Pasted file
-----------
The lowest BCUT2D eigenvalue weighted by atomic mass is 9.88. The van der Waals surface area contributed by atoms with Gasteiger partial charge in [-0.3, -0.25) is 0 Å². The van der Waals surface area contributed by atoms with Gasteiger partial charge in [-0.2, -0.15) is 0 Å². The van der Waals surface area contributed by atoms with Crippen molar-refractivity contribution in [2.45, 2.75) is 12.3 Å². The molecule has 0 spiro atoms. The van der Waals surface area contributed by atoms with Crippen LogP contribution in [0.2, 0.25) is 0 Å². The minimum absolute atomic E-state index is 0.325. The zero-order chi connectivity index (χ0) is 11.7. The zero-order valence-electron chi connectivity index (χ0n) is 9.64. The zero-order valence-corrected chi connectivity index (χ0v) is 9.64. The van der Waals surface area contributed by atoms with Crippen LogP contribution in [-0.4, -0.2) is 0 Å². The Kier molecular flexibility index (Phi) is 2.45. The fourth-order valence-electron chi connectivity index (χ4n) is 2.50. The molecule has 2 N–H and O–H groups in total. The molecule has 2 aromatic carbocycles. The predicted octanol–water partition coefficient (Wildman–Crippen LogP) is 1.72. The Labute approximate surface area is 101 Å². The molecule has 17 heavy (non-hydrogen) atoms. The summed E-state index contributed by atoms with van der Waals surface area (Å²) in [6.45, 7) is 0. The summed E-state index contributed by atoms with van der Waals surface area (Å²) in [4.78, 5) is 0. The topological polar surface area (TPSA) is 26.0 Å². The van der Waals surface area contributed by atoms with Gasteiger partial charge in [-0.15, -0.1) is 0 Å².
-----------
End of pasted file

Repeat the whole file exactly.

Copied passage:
The lowest BCUT2D eigenvalue weighted by atomic mass is 9.88. The van der Waals surface area contributed by atoms with Gasteiger partial charge in [-0.3, -0.25) is 0 Å². The van der Waals surface area contributed by atoms with Gasteiger partial charge in [-0.2, -0.15) is 0 Å². The van der Waals surface area contributed by atoms with Crippen molar-refractivity contribution in [2.45, 2.75) is 12.3 Å². The molecule has 0 spiro atoms. The van der Waals surface area contributed by atoms with Crippen LogP contribution in [0.2, 0.25) is 0 Å². The minimum absolute atomic E-state index is 0.325. The zero-order chi connectivity index (χ0) is 11.7. The zero-order valence-electron chi connectivity index (χ0n) is 9.64. The zero-order valence-corrected chi connectivity index (χ0v) is 9.64. The van der Waals surface area contributed by atoms with Crippen LogP contribution in [-0.4, -0.2) is 0 Å². The Kier molecular flexibility index (Phi) is 2.45. The fourth-order valence-electron chi connectivity index (χ4n) is 2.50. The molecule has 2 N–H and O–H groups in total. The molecule has 2 aromatic carbocycles. The predicted octanol–water partition coefficient (Wildman–Crippen LogP) is 1.72. The Labute approximate surface area is 101 Å². The molecule has 17 heavy (non-hydrogen) atoms. The summed E-state index contributed by atoms with van der Waals surface area (Å²) in [6.45, 7) is 0. The summed E-state index contributed by atoms with van der Waals surface area (Å²) in [4.78, 5) is 0. The topological polar surface area (TPSA) is 26.0 Å². The van der Waals surface area contributed by atoms with Gasteiger partial charge in [-0.15, -0.1) is 0 Å².